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Interpretation Note: 2021-01

Participating in Third Party Campaign-Style Events During Pre-election and Election Periods

Comments made during consultation period of January 12 to February 25, 2021

Note: Buttons were added by Elections Canada to toggle from the comment (C) from the political party or the Commissioner of Canada Elections to the response (R) from Elections Canada, and vice versa.

Comments received from the Animal Protection Party of Canada

C1 Regarding Participating in Third Party Campaign-Style Events During Pre-election and Election Periods, we have reviewed the document and have nothing of substance to add. The draft OGI seems to cover the issues that arose for the Animal Protection Party during the 2019 election.

Elections Canada response to the Animal Protection Party of Canada

R1 Elections Canada notes your comment.

Comments received from the Liberal Party of Canada

General Comments

C2 We appreciate the challenge of preparing a guideline on complex subject matter, especially as the determination of an event as being regulated would ultimately be based on the facts and circumstances at the time, and these facts may change and be subject to a new interpretation during or following an event.

We do feel, however, that greater certainty is required by political entities in advance of agreeing to participate in an event. A subsequent finding of non-compliance carries significant reputational risk.

Throughout the draft interpretation, words such as "appears," "reasonable/reasonably," "may suggest," "most cases," "likely" and "generally" are used extensively. Unfortunately, the couching of statements/opinions with such adjectives gives a political entity little assurance that they won't inadvertently find themselves in non-compliance.

There are a number of statements made, such as "the organizer is not conducting any other activities that are regulated under the third party regime or that result in a contribution to the political entity" and "An event is regulated if the third party's invitation can reasonably be seen to have the purpose of promoting the registered party's or candidate's election. A determination needs to be made based on all relevant factors." We note that criteria may change based on additional information available following the event.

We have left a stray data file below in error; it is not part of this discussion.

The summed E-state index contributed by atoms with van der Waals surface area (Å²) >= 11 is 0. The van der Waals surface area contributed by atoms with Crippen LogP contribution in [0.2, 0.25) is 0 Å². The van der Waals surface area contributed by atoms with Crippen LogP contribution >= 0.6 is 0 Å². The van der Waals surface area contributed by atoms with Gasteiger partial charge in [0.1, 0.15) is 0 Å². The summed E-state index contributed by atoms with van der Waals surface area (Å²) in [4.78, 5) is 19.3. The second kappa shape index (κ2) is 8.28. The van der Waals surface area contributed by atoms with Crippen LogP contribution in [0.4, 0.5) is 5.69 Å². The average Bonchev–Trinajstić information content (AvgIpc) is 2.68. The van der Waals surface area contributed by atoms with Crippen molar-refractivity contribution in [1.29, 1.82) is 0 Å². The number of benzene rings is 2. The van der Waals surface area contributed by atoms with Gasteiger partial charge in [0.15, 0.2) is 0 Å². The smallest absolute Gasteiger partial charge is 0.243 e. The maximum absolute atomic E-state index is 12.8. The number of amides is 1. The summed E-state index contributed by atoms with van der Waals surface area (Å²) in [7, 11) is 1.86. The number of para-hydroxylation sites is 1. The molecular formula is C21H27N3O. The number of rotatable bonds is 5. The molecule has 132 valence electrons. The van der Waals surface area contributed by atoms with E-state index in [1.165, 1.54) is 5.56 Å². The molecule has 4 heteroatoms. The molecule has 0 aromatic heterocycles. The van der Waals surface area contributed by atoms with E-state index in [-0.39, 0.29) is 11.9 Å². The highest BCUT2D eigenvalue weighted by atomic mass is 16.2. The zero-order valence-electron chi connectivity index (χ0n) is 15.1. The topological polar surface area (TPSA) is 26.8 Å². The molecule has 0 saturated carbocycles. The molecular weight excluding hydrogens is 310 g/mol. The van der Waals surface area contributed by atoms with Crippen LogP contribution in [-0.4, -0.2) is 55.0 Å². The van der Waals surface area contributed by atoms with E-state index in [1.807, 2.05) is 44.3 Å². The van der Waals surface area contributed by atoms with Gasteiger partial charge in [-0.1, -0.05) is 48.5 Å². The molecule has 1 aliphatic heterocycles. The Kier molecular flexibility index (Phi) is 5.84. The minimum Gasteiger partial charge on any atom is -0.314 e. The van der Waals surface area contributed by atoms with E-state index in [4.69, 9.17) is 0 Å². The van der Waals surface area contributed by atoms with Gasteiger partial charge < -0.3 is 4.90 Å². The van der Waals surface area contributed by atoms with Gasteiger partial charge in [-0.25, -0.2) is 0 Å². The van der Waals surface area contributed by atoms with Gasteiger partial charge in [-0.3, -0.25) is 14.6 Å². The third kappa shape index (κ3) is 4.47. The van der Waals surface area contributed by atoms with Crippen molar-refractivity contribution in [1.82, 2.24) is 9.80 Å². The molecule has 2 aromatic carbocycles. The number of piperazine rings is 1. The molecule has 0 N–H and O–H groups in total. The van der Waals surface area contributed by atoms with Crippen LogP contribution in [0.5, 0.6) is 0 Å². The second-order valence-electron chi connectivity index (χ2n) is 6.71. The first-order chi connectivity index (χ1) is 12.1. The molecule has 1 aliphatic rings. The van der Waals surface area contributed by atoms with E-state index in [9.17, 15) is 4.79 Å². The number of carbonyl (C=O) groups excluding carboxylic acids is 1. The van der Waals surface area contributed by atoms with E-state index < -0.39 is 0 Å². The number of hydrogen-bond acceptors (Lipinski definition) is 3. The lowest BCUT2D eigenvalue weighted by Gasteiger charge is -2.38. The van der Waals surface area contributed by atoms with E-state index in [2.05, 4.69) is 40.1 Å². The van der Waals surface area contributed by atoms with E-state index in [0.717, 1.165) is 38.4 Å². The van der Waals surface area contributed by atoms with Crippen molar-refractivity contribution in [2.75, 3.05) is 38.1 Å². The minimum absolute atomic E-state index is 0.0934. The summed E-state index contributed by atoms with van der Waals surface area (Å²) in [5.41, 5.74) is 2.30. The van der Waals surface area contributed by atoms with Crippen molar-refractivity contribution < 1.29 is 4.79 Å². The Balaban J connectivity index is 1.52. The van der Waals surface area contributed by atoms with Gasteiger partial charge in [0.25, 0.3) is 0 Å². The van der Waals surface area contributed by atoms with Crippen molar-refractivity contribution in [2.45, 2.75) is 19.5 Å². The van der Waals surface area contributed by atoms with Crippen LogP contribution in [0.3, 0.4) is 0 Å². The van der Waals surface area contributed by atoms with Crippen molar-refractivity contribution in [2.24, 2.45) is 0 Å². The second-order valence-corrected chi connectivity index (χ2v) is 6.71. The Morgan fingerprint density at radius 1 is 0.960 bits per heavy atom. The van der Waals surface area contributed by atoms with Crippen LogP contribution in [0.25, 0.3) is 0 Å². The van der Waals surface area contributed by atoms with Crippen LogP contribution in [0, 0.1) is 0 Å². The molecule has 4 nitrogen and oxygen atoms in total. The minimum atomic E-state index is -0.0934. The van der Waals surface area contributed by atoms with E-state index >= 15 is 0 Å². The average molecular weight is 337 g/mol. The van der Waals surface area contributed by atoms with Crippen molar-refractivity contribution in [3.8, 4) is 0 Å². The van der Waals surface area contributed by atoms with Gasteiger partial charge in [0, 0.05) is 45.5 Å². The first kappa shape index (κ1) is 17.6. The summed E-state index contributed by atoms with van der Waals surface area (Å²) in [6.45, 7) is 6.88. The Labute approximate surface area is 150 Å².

A political entity cannot have any certainty as to their regulatory position if the facts that arise during or following the event could retroactively change the regulatory classification of that event. By way of example, a candidate could find themselves participating in an event in which the organizer, at the time of the event, was not intending on participating in any other regulated third party activities but subsequently changed their mind.

The likely impact of the guidance provided in the draft OGI will be to limit political participation in community events. This participation is a critical part of direct political engagement with communities and should be encouraged rather than dissuaded.

Specific Comments

We provide the following specific points for consideration:

C3 1. On page 1, line 1, the term "public squares" is used, yet the OGI does not provide guidance on how a political entity should treat the use of a public square or other public space from a campaign [expense] perspective.

C42. On page 1, example #1, the terms "pre-election" and "election" are used, which appear to later be defined on page 3 in the Legal Framework section. These terms are used throughout the OGI. Given that "pre-election" and "election" are predefined terms, should these be capitalized throughout the OGI to ensure that the defined meaning is used for these terms?

C53. On page 2, example #3, bullet #1 states "the invitee is a member of Parliament (MP) and their participation is reasonably tied to their parliamentary duties (in the pre-election period only as Parliament is dissolved during an election period)." It fails to recognize that a Cabinet minister can continue discharging their government functions during an election period.

C64. On pages 1 and 2 of the Interpretation section, no example and commentary is provided of an MP hosting an annual BBQ or other annual event.

C75. On page 2, example #4, bullet #1 states "the party leader or candidate plays a marginal role in the event," and bullet #3 states "the event is not partisan in nature, such as a charity event (keeping in mind that an issue-based event may still be partisan, depending on how the third party presents the issue)." These are not helpful as they provide little guidance and no additional clarity.

C86. On page 2, example #6, we positively note the guidance, as well as other guidance in this OGI, has been updated in the draft Political Financing Handbook for Registered Parties and Chief Agents currently out for comment as OGI 2021-02.

C97. On page 8, example #1, the example provided pertaining to a chamber of commerce is an opposition party leader. The example should be broadened to include (i) opposition MPs, and (ii) government MPs.

Elections Canada response to the Liberal Party of Canada